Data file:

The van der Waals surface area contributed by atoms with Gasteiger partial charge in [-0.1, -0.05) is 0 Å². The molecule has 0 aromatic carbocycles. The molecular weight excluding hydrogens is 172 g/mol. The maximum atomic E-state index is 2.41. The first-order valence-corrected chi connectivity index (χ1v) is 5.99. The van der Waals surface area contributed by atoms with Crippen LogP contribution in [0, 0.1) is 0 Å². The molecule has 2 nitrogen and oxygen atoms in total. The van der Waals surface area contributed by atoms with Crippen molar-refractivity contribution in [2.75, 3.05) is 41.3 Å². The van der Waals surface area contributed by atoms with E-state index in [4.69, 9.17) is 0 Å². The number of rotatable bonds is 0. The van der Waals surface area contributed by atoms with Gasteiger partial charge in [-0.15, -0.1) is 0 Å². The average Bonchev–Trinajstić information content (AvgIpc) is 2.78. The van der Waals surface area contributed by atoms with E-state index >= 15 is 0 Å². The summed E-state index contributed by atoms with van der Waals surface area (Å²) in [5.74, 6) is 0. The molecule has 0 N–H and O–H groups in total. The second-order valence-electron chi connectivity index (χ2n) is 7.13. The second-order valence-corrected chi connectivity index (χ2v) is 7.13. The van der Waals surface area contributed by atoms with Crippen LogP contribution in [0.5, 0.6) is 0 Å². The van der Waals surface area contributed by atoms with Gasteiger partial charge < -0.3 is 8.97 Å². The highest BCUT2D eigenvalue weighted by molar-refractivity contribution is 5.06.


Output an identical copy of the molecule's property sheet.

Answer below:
The van der Waals surface area contributed by atoms with Gasteiger partial charge in [-0.1, -0.05) is 0 Å². The molecule has 0 aromatic carbocycles. The molecular weight excluding hydrogens is 172 g/mol. The maximum atomic E-state index is 2.41. The first-order valence-corrected chi connectivity index (χ1v) is 5.99. The van der Waals surface area contributed by atoms with Crippen LogP contribution in [0, 0.1) is 0 Å². The molecule has 2 nitrogen and oxygen atoms in total. The van der Waals surface area contributed by atoms with Crippen molar-refractivity contribution in [2.75, 3.05) is 41.3 Å². The van der Waals surface area contributed by atoms with E-state index in [4.69, 9.17) is 0 Å². The number of rotatable bonds is 0. The van der Waals surface area contributed by atoms with Gasteiger partial charge in [-0.15, -0.1) is 0 Å². The average Bonchev–Trinajstić information content (AvgIpc) is 2.78. The van der Waals surface area contributed by atoms with E-state index >= 15 is 0 Å². The summed E-state index contributed by atoms with van der Waals surface area (Å²) in [5.74, 6) is 0. The molecule has 0 N–H and O–H groups in total. The second-order valence-electron chi connectivity index (χ2n) is 7.13. The second-order valence-corrected chi connectivity index (χ2v) is 7.13. The van der Waals surface area contributed by atoms with Crippen LogP contribution in [0.5, 0.6) is 0 Å². The van der Waals surface area contributed by atoms with Gasteiger partial charge < -0.3 is 8.97 Å². The highest BCUT2D eigenvalue weighted by molar-refractivity contribution is 5.06.